That's a pretty clear message, don't you think?
Or this one:
Lotta savings there, don't you think?
January is clearance month, you're getting rid of stuff. You tell me that you "can't sell anything at full price in January". Or December. Or November. Or June. Or July. Or August.
I know, I know ... it never ends ...
Taxes and apps and discounts at Sears.
Good time to get a candle! Better than before Christmas.
Good question! Why shop anywhere else?
Why shop anywhere else when everybody else is offering you the opportunity to pay less?
Well, not everybody.
J. Crew applies a different story.
Go inside J. Crew, and you still see discounting and clearance and all the stuff leaders love:
It's just that the story is different. Different. Not red, but black on white, congruent with all other signage. And the store front is clean. The story is about the merchandise, but business must happen.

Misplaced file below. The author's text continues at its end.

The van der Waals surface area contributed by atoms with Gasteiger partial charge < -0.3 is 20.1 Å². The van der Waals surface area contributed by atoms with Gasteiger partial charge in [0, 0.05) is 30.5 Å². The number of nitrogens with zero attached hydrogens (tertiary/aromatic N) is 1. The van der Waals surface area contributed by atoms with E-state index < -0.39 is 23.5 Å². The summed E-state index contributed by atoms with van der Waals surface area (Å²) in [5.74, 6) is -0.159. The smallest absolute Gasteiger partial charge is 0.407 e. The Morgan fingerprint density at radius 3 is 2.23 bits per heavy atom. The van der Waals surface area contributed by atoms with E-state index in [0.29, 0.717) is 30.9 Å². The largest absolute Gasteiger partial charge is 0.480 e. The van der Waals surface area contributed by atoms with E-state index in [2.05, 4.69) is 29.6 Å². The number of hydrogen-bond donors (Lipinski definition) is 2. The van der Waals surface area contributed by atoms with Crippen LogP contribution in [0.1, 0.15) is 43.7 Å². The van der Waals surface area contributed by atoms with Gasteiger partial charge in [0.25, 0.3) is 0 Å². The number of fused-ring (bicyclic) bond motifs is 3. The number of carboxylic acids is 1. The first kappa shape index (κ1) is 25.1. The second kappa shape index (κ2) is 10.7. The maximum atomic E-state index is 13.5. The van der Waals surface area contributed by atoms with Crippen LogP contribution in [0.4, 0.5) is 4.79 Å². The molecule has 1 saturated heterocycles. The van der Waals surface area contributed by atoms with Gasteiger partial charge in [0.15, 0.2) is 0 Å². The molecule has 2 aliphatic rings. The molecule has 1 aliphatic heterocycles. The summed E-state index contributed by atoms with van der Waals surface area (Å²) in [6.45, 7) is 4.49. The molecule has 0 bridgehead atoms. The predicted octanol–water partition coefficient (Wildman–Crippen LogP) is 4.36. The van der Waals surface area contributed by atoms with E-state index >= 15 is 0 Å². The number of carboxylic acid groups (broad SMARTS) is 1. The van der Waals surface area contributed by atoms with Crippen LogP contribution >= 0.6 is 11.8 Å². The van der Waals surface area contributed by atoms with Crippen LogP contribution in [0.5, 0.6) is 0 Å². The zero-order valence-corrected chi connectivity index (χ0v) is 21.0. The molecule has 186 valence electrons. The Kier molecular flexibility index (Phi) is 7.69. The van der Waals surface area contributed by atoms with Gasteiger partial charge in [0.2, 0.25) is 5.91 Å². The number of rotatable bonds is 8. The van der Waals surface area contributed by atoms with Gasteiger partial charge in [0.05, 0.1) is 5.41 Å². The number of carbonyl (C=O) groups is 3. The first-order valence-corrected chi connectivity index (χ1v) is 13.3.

Think about that, for a few moments.
Here's a couple of stories for you:
I know, I'm biased. I worked for Nordstrom. They don't count ... they generate more than a billion dollars of pre-tax profit at between 10% and 15% EBT as a % of sales. Doesn't count. It's fashion, they can get away with over-charging the customer (even though you buy their stuff elsewhere in the mall, from competitors, at the same price). Show me somebody else.
What is the story Lego is telling the customer?
85% of the mall is communicating a story.
A minority of retailers communicate a different story.
What story are you communicating to the customer?
Do you think the story you're communicating resonates with the customer?